Monday, November 22, 2010

Geography Themes and Frameworks

I belong to two groups that seem to have a constant need to explain themselves: Unitarian-Universalists and geographers. I'm not sure which is more anxious to be convey its essence in the form of lists. For example, UUs have no creed, but we could not help writing down our non-creed as Seven Principles, which in turn draw on (about) six kinds of sources. Simply to call it a "free religion" is too simple.

Similarly, geography could be described simply as "Geography is what geographers do." And in fact, I have seen as much variety in the practice of geography (from studies of snow or mud to studies of graffiti or lawn ornaments to studies of trade agreements or electoral strategies) as I have in the practice of the UU faith.

When pressed to elaborate, I might try to describe the geographic imagination or sense of place. In some ways this entire blog is meant to exemplify those concepts, by applying a geographic perspective to a very wide range of stories, and a major section of my own home page includes a few special examples of "what geographers do."

To give a bit more shape to the discipline,  I start small, with what I call geography's Three Questions:
  • Where is it?
  • Why is it there?
  • So what?
I think that all geographic work addresses one or more of these, about one or more things that vary across the earth's surface. I have also frequently cited Pattison's four traditions, first offered to teachers a half-century ago. As an educator of geographers and of fellow geographic educators, however, this is far from satisfying, and it certainly does not satisfy the managerialist style of today's education bureaucracies. I have therefore had to delve into the more structured ways of describing, defining, and even defending the geographic perspective by enumerating its parts.

It is good to start with the five themes, before moving on to the eighteen standards (falling into six elements) which are the distillation of the work of several committees and even committees of committees. 

Each of the 18 standards is associated with a list of specific tools and approaches with which a "geographically informed person" should be familiar at each of three benchmark stages: 4th grade, 8th grade, and 12th grade. These benchmarks are described in detail in the book Geography for Life, which has sold over 100,000 copies since 1994, but which has not yet pushed back the frontiers of geographic ignorance

In Massachusetts, for example, geography is usually taught only at the 6th or 7th grade level. A teacher even told me once that her lesson -- which was about the geography of water resources -- was not geography because of the grade level at which she was teaching it. The limitation to one grade -- and the lack of certification in geography for many teachers at that grade -- have created special challenges for geographic education in Massachusetts. The main one is that many students arrive in seventh grade without the tools they need to study geography, but then are driven through an entire curriculum in one year, often by teachers who have minimal background in geography themselves. Then, they will typically not have a geography class again until college, if ever.

Our department is working with geography educators statewide -- through the Massachusetts Geographic Alliance -- to improve upon this rather dire situation. First, we provide direct outreach to K-12 students (especially middle school) through Project EarthView, an inflatable globe classroom we take to a different school almost every week. Second, we provide seminars and graduate courses for in-service teachers to improve their understanding of geography. Third, we provide two courses at the undergraduate level as part of our BA in geography. At the moment, this is available to students majoring in elementary, special, or early-childhood education. My friend Vernon teaches a course focused on teaching methods and materials, and I teach one based on the frameworks. Eventually, we hope to offer a graduate certificate as well.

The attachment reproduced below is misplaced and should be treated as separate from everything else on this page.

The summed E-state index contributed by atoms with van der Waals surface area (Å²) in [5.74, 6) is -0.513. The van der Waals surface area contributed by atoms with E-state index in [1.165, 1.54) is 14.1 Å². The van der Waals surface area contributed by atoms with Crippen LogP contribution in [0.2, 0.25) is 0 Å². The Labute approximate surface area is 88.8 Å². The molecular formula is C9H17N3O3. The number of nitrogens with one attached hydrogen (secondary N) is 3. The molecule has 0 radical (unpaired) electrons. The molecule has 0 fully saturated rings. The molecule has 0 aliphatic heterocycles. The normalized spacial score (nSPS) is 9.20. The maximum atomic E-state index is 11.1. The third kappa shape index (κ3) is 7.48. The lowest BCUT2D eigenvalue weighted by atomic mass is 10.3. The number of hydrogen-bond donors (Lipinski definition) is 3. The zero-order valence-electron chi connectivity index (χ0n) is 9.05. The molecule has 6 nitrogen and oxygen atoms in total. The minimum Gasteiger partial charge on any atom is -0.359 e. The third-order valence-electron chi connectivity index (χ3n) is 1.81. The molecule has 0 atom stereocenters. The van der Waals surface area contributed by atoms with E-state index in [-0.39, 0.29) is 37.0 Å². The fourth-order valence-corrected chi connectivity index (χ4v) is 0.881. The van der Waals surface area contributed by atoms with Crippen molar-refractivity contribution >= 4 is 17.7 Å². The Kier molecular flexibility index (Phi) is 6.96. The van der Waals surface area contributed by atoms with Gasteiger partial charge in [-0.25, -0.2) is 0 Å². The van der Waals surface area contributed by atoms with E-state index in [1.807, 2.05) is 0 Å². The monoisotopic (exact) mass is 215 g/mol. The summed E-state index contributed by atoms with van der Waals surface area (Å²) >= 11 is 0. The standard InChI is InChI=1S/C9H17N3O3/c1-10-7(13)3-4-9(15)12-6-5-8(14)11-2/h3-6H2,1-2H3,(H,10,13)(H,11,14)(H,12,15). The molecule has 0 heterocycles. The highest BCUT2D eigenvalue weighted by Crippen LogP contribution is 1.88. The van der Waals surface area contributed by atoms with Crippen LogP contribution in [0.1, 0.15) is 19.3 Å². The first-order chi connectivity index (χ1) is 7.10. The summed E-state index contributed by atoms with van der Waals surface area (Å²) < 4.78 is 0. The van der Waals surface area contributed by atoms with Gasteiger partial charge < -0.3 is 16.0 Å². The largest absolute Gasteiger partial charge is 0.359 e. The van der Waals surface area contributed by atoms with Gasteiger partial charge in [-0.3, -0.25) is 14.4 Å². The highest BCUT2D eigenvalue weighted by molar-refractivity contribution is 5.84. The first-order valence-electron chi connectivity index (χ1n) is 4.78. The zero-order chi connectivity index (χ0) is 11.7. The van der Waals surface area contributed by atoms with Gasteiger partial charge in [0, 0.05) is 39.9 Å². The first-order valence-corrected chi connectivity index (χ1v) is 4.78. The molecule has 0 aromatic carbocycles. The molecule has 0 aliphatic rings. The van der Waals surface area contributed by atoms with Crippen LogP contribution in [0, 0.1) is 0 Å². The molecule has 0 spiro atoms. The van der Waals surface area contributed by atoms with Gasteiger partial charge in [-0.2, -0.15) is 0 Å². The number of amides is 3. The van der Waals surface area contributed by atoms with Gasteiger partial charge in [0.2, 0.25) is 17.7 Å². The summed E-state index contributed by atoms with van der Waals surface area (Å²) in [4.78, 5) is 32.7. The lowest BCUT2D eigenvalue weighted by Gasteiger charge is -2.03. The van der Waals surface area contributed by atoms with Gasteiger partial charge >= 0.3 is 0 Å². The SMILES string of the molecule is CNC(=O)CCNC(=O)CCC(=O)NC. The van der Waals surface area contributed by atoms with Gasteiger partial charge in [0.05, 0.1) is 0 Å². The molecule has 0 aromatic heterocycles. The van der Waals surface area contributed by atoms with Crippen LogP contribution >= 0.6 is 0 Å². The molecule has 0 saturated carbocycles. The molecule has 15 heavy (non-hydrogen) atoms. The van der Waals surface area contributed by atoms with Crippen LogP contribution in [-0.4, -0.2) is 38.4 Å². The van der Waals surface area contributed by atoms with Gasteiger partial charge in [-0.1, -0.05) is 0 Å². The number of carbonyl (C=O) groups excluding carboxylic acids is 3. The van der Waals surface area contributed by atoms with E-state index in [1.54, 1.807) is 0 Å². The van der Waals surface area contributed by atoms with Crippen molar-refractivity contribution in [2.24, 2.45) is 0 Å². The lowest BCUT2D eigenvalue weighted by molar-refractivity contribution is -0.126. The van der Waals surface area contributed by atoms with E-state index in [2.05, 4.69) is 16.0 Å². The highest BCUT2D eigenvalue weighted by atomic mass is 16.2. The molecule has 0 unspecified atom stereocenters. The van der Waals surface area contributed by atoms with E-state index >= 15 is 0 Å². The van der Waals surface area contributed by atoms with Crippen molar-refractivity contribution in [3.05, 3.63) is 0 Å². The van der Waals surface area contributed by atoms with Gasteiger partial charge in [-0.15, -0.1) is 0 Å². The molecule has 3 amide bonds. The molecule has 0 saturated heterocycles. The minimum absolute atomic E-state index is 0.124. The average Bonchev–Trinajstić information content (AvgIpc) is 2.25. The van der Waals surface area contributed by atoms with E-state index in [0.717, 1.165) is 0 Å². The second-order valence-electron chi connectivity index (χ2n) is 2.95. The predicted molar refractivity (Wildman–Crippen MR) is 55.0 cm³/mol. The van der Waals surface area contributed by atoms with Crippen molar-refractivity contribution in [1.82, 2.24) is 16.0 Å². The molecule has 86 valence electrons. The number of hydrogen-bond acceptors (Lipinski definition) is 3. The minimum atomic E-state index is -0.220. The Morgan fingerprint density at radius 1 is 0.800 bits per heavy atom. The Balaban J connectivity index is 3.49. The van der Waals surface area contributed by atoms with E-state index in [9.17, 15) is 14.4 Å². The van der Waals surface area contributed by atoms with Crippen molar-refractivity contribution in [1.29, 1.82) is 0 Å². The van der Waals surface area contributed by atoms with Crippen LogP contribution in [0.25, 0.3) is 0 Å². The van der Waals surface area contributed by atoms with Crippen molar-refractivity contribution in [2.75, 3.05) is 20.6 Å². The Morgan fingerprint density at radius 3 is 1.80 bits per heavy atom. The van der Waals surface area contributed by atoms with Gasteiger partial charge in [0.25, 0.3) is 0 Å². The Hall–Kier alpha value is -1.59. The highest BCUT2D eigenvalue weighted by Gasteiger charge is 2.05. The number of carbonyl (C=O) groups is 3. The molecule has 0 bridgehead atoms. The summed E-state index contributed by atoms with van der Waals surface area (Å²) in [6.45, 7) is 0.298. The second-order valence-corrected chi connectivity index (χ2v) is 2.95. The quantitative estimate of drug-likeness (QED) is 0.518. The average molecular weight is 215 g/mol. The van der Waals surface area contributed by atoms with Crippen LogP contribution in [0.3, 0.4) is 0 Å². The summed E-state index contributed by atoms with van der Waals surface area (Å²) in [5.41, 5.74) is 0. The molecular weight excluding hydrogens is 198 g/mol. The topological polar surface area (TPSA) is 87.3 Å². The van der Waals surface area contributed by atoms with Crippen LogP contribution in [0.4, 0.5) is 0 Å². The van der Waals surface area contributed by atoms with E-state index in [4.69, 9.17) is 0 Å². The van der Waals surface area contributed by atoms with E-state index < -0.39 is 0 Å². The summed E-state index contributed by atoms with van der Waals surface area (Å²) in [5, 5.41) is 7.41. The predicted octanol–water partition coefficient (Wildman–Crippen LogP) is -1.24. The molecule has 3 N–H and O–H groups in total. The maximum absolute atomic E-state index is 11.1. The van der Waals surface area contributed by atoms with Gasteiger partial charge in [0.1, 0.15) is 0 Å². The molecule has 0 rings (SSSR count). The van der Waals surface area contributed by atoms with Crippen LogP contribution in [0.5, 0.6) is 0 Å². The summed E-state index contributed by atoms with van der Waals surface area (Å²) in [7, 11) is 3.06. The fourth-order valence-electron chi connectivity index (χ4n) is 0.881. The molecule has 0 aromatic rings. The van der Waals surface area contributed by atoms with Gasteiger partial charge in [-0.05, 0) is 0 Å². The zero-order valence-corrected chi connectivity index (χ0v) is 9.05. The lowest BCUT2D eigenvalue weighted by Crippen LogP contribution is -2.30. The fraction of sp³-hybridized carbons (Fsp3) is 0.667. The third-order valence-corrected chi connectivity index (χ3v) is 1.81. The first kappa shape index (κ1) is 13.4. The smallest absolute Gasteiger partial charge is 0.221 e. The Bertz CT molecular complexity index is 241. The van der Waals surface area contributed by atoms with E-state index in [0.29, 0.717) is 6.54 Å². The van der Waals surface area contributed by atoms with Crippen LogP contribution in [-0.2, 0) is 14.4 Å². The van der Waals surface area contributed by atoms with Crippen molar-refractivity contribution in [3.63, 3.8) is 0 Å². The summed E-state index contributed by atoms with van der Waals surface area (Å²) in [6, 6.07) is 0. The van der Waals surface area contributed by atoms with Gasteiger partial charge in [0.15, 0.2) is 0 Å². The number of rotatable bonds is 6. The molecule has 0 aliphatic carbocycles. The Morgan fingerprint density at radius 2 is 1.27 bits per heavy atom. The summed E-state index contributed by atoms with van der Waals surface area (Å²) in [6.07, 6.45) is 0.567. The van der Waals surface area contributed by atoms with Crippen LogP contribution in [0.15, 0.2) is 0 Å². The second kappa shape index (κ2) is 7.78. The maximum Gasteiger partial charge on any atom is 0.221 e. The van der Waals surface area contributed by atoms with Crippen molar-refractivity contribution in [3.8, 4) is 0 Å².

In my frameworks class, I am fortunate that National Geographic Society has made it easy for me to find examples that fit the frameworks, through its Xpeditions program, which is an online version of the Geography for Life program. Teachers from all over the United States can submit lesson plans to a database that is searchable by grade level and geographic standard. This provides  a wealth of opportunities for my students to understand how to bring geographic concepts to bear in a wide variety of circumstances.

National Geographic's curriculum work compliments its advocacy in the My Wonderful World campaign that it leads in partnership with other geography educators.

Meanwhile, at BSU and Massachusetts Geographic Alliance, we are dedicated to a campaign to restore licensure at the high-school level. No amount of self-study and weekend seminars (even our superb ones) can equal the preparation of a full degree in geography. Learning about the world is both essential and fun, and students are eager to learn more. It is the adults who are failing at geographic education, not the children. In sharing EarthView with over 20,000 students in the past couple of years, I have literally seen thousands of young people who are thrilled to learn geography and want to learn more. In Massachusetts, the state education bureaucracy has gone out of its way to limit these opportunities, but the students and teachers are keeping us focused on the goal of a sound geography education for everyone in the Commonwealth, and we will succeed!
High School student leaders from all over Massachusetts
party with EarthView at Middleborough High School

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